This is particularly confusing and the wikipedia entry is not helpful. I've worn a scapular since going to World Youth Day in 2005, but I've never asked a priest to consecrate my devotion. The reason is, I don't know what the "Little Office of Our Lady" is in connection with the Scapular, it appears to be both a psalter (a book that repeats a lot) or 3 Hail Marys to pray daily.

Hail Mary's I can handle, another prayer book would be a stretch and I'd rather just pray the Liturgy of the Hours.

In the Handbook of Prayers, which contains the rite of consecration, it says that the devotion requires devotees to pray the Little Office of Our Lady daily, but it doesn't specifically say what it is and I've heard priests say it's just 3 Hail Marys. Some times these devotions let distracted laymen like myself off the hook easy, so maybe it's both. But if I had a definite answer I'd be a happy dude.

2 Answers 2


The Brown Scapular devotion is one thing, and the Little Office of Our Lady another. To practise the Brown Scapular devotion, and benefit from Our Lady's magnificent promise, one must be enrolled in the Scapular by a priest and persevere in wearing it. On this website you will see the difference between the Scapular promise and the Sabbatine Privilege. It is with regard to the latter that the condition of praying the Little Office comes in as one of several possibilities, including abstaining from meat on Wednesdays, Fridays and Saturdays.

By far the most common way to gain the Sabbatine Privilege, however, is to have that condition commuted (changed) to praying the Holy Rosary daily - that is to say, the five decades we all should pray daily anyhow - by your confessor. So I hope that you will now become enrolled in the Brown Scapular without worrying about taking on the added burden of the Little Office.

God bless you, a Catholic Priest.

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Here's a little more info about the Little Office of Our Lady. Hope it helps fill out the Wikipedia article. It's a truncated form of the Divine Office which, in its traditional form, consists of the eight traditional canonical Hours (Matins, Lauds, Prime, Terce, Sext, None, Vespers, and Compline). Each hour is much like the Roman Office in its structure -- psalms with antiphons, a hymn, a Scripture reading (three at Matins), a versicle and response, a Gospel canticle at some hours, and a closing prayer.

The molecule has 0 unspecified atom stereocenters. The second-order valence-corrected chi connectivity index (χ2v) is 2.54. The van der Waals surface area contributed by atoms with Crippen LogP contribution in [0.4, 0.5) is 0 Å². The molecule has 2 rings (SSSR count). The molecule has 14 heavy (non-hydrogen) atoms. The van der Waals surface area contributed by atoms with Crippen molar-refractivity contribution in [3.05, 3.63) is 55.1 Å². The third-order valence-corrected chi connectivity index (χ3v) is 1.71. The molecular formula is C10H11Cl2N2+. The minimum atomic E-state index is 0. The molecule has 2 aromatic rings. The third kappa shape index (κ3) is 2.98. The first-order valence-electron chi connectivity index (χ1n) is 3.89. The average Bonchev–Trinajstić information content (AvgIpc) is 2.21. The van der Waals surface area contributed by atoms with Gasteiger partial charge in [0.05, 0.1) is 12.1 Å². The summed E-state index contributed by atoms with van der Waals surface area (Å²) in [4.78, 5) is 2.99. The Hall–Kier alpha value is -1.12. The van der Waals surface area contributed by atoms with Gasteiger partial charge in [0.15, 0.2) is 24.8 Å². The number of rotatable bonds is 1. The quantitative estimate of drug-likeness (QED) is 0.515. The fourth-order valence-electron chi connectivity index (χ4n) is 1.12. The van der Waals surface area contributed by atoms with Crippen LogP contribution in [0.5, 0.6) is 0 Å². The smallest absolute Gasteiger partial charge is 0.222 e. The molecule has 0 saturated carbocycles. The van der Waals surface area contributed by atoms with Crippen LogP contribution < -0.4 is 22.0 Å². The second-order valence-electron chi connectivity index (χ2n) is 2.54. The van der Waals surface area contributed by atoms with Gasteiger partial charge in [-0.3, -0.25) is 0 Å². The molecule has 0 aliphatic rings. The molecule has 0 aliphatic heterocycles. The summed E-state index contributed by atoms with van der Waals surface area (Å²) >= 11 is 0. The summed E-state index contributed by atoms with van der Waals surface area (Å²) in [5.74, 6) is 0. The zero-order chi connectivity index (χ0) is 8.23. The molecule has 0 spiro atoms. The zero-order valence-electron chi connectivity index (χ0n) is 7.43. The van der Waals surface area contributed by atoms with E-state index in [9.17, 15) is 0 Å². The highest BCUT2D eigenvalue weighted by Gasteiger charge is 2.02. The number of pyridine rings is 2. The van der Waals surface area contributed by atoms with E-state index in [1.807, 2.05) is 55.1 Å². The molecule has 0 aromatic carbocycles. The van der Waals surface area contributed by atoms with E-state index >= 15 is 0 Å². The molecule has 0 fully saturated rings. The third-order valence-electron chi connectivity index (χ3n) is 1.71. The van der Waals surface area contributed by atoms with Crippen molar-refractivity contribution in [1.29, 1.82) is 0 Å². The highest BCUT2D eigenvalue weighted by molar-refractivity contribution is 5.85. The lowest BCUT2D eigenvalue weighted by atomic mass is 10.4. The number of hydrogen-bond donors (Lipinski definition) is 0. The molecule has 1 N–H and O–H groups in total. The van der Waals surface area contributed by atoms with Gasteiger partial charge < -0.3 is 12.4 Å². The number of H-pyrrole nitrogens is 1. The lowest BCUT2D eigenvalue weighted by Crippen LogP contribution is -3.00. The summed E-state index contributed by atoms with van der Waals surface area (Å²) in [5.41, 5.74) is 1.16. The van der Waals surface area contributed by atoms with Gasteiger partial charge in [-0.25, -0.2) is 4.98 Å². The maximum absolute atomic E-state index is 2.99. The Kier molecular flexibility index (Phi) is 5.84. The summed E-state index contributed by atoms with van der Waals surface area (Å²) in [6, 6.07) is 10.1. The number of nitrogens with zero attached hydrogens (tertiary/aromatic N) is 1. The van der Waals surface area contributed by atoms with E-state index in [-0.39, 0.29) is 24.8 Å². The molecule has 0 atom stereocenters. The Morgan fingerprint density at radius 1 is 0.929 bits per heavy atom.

Overall, though, the Little Office of Our Lady differs markedly from the Roman office in that it is basically the same every day. Here are the variations (I'm working from memory here so this might not be completely accurate):

  • There are three nocturns (i.e., sets of three readings or "lessons") given at Matins, but only one nocturn is used each day, and the choice of nocturn is determined by the day of the week.
  • The psalm antiphons and the readings and versicles/responses vary during Advent and again during Christmas
  • There are minor variations throughout during the Easter season

Perhaps needless to say, the psalm antiphons, lessons, versicles, and orations are very pointedly Marian -- and sometimes very intriguingly so, since they're frequently direct quotations from Scripture, but not necessarily from a part of Scripture one would immediately associate with Mary.

The psalms themselves don't change from day to day, or seasonally as far as I'm aware, so the entire Little Office of Our Lady includes only 20-30 psalms.

If you happen to be interested in older forms of the Western Liturgy of the Hours, this little office is an excellent introduction because it's so simple.

It seems to have been hugely popular among the literate laity in medieval England (pre-Reformation), and AFAIK it's still prayed daily by Carthusians "in cell" as an adjunct to the great Office. E.g., before singing "great" Vespers in choir, a Carthusian will pray the Vespers of Our Lady alone in cell.

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